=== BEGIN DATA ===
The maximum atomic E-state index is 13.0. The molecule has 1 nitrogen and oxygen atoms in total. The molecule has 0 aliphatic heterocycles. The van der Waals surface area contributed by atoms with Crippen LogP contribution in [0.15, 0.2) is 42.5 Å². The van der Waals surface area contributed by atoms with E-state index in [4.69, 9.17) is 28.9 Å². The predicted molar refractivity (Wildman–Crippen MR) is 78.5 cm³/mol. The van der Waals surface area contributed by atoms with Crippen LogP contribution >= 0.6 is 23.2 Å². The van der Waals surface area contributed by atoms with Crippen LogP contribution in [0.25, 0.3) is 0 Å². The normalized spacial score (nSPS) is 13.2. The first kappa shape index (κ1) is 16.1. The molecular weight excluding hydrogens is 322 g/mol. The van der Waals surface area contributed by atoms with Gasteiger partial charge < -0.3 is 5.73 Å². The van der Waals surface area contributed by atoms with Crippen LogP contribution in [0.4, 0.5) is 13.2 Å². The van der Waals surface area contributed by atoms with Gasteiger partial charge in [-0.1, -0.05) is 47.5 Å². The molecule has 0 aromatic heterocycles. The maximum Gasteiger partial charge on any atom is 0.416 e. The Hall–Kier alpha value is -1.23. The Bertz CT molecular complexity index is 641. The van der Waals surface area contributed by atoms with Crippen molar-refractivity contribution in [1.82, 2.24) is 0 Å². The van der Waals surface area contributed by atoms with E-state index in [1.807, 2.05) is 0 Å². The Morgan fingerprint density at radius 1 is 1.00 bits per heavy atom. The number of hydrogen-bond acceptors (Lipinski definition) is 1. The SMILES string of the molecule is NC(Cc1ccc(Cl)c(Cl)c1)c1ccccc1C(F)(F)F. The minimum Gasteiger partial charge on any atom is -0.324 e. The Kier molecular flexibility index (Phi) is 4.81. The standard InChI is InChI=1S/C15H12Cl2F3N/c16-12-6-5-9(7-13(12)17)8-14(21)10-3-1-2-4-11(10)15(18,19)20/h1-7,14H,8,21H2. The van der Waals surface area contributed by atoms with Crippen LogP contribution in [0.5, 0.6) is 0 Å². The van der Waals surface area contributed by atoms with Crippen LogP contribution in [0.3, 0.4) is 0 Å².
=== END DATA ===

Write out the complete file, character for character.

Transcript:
The maximum atomic E-state index is 13.0. The molecule has 1 nitrogen and oxygen atoms in total. The molecule has 0 aliphatic heterocycles. The van der Waals surface area contributed by atoms with Crippen LogP contribution in [0.15, 0.2) is 42.5 Å². The van der Waals surface area contributed by atoms with E-state index in [4.69, 9.17) is 28.9 Å². The predicted molar refractivity (Wildman–Crippen MR) is 78.5 cm³/mol. The van der Waals surface area contributed by atoms with Crippen LogP contribution >= 0.6 is 23.2 Å². The van der Waals surface area contributed by atoms with Crippen LogP contribution in [0.25, 0.3) is 0 Å². The normalized spacial score (nSPS) is 13.2. The first kappa shape index (κ1) is 16.1. The molecular weight excluding hydrogens is 322 g/mol. The van der Waals surface area contributed by atoms with Gasteiger partial charge < -0.3 is 5.73 Å². The van der Waals surface area contributed by atoms with Crippen LogP contribution in [0.4, 0.5) is 13.2 Å². The van der Waals surface area contributed by atoms with Gasteiger partial charge in [-0.1, -0.05) is 47.5 Å². The molecule has 0 aromatic heterocycles. The maximum Gasteiger partial charge on any atom is 0.416 e. The Hall–Kier alpha value is -1.23. The Bertz CT molecular complexity index is 641. The van der Waals surface area contributed by atoms with Crippen molar-refractivity contribution in [1.82, 2.24) is 0 Å². The van der Waals surface area contributed by atoms with E-state index in [1.807, 2.05) is 0 Å². The Morgan fingerprint density at radius 1 is 1.00 bits per heavy atom. The number of hydrogen-bond acceptors (Lipinski definition) is 1. The SMILES string of the molecule is NC(Cc1ccc(Cl)c(Cl)c1)c1ccccc1C(F)(F)F. The minimum Gasteiger partial charge on any atom is -0.324 e. The Kier molecular flexibility index (Phi) is 4.81. The standard InChI is InChI=1S/C15H12Cl2F3N/c16-12-6-5-9(7-13(12)17)8-14(21)10-3-1-2-4-11(10)15(18,19)20/h1-7,14H,8,21H2. The van der Waals surface area contributed by atoms with Crippen LogP contribution in [0.5, 0.6) is 0 Å². The van der Waals surface area contributed by atoms with Crippen LogP contribution in [0.3, 0.4) is 0 Å².